Phila Hach, Who Spread The Gospel Of Southern Cuisine, Dies At 89 : The Salt "What the Grand Ole Opry did for country music, she has done for Southern food," one writer says of Hach, host of the South's first TV cooking show and a cookbook author and caterer for world leaders.

Phila Hach, Who Spread The Gospel Of Southern Cuisine, Dies At 89

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KELLY MCEVERS, HOST:

A Southern cooking pioneer has passed away in her native Tennessee. Phila Rawlings Hach hosted the first television cooking show set in the South. She went on to become a cookbook author, innkeeper and chef. NPR's Debbie Elliott reports she died Wednesday at the age of 89.

DEBBIE ELLIOTT, BYLINE: Long before it was trendy to have a southern drawl, sip bourbon from silver cups and plate up down-home country cooking, Phila Hach was serving barbecue and turnip greens to United Nations delegates and most certainly in her no-frills way.

(SOUNDBITE OF DOCUMENTARY, "PHILA")

PHILA HACH: I'm what you see - nothing more, nothing less, and my name is Phila - love the name because it means love.

ELLIOTT: That's Phila Hach introducing herself to filmmaker Joe York in a short film commissioned by the Southern Foodways Alliance. The group honored Hach in October. She's wearing a bright, floral apron, telling stories from more than seven decades of cooking, like the time Senator Howard Baker asked her to cater a U.N. gathering in Nashville in 1976. Alcohol was prohibited, but Hach smuggled in 1,700 mint juleps made with Tennessee's Jack Daniels, no doubt.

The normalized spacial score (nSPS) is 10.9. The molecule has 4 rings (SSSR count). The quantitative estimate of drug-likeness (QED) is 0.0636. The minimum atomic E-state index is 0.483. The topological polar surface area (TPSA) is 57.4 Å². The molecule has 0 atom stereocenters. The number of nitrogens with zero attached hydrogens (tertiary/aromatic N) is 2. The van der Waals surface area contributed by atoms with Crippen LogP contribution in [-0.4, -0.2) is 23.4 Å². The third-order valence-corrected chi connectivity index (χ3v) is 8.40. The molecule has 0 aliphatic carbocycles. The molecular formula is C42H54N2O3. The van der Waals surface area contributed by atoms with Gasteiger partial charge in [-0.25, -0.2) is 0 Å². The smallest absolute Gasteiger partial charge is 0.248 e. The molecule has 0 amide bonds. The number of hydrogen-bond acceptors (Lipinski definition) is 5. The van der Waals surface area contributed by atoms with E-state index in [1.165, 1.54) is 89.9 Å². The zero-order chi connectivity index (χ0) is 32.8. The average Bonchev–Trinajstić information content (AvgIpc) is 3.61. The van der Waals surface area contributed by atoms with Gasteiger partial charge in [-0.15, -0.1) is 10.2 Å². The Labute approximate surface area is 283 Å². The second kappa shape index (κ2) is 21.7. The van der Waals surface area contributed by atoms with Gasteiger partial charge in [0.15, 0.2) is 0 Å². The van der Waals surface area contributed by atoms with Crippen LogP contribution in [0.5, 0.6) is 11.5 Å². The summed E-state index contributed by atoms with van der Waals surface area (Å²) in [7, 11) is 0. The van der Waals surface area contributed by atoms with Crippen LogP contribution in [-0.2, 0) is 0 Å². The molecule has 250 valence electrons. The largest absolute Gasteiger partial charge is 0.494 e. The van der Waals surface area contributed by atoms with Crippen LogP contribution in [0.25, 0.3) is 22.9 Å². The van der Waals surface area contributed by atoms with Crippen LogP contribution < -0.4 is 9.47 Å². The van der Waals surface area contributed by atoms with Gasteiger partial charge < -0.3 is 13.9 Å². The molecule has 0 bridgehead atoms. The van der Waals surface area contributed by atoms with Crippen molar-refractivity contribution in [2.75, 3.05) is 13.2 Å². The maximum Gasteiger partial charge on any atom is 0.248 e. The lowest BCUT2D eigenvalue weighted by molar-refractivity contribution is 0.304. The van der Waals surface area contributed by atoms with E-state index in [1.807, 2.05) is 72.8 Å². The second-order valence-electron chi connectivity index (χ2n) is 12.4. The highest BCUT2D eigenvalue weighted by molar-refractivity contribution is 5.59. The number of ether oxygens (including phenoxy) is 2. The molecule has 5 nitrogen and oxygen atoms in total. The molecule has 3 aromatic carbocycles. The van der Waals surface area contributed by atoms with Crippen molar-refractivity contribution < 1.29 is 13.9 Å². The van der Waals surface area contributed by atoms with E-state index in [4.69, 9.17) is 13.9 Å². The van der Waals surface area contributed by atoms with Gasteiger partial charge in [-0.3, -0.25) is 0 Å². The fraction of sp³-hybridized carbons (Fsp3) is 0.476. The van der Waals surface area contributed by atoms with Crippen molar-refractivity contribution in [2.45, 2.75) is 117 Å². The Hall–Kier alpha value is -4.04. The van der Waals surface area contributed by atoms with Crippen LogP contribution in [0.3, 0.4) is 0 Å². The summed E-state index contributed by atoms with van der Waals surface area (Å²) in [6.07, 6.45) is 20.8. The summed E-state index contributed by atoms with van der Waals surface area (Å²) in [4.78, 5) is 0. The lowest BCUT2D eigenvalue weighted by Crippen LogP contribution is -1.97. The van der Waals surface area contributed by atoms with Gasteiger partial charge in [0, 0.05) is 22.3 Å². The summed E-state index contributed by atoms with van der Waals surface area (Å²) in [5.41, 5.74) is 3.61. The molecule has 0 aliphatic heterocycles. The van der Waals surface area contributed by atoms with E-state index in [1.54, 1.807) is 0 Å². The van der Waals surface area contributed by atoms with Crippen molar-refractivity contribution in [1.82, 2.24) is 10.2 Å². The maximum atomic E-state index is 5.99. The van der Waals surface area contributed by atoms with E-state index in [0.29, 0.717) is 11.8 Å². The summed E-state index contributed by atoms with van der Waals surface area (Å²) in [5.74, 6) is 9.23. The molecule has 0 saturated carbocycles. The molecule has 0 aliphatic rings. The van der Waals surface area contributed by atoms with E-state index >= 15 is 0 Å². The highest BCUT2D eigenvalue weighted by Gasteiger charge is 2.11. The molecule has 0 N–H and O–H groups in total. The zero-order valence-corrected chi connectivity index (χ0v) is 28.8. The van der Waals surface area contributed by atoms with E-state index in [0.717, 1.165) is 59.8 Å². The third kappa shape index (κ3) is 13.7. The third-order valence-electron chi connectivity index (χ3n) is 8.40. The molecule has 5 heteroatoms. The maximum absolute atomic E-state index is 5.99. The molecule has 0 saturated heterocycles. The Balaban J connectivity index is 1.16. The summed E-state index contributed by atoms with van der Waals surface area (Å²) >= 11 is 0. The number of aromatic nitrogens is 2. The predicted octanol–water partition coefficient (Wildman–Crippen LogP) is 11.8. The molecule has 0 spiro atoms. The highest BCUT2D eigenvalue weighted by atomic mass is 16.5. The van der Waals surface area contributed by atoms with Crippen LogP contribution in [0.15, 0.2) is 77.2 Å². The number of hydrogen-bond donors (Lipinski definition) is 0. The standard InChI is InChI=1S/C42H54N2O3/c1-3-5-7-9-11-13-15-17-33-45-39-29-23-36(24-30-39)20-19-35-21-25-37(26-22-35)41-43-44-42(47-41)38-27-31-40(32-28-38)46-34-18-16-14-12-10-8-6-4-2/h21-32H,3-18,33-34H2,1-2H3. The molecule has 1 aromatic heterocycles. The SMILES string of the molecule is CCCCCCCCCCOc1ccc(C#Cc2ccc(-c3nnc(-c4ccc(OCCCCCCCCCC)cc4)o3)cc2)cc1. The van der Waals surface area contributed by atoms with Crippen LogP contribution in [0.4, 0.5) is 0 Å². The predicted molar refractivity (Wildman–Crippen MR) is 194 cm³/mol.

(SOUNDBITE OF DOCUMENTARY, "PHILA")

HACH: That's what we southerners like. It's the best damn bourbon in the world.

ELLIOTT: Another time she commandeered a grocery store bakery to make 300 chess pies when, on her way to cater an event for Roots author, Alex Haley, she forgot to pack dessert. Known for her biscuits, Sunday suppers and prolific pie making, Hach was a flight attendant in the 1940s. Food was in the picture even then. On international trips, Hach talked her way into the noted kitchens of Paris and London. Southern Foodways Alliance director John T. Edge says in Phila Hach, you see the South's better instincts come to life.

JOHN T. EDGE: She was a small-town Tennessee woman curious about the world, and she saw food as the way to explore the world and understand other people.

ELLIOTT: In 1950, Hach became host of the first cooking show in the South, "Kitchen Kollege." She wrote a cookbook based on the program and later authored 16 more. She made her mark at the bed and breakfast inn she ran with her husband. The remarkable guest list included Duncan Hines, Conway Twitty and Henry Kissinger.

Her family still operates a retreat center she started in Joelton, Tenn. Nashville food writer Jennifer Justus says Hach was very much rooted in Tennessee but had a magical curiosity that was reflected at her table.

JENNIFER JUSTUS: I've seen her cook with Kurdish immigrants, and then I've seen her serve sushi and biscuits from the same table.

ELLIOTT: In the Southern Foodways Alliance film, Phila Hach said she let moments empower her life.

(SOUNDBITE OF DOCUMENTARY, "PHILA")

HACH: All we have is the moment.

ELLIOTT: Debbie Elliott, NPR News.

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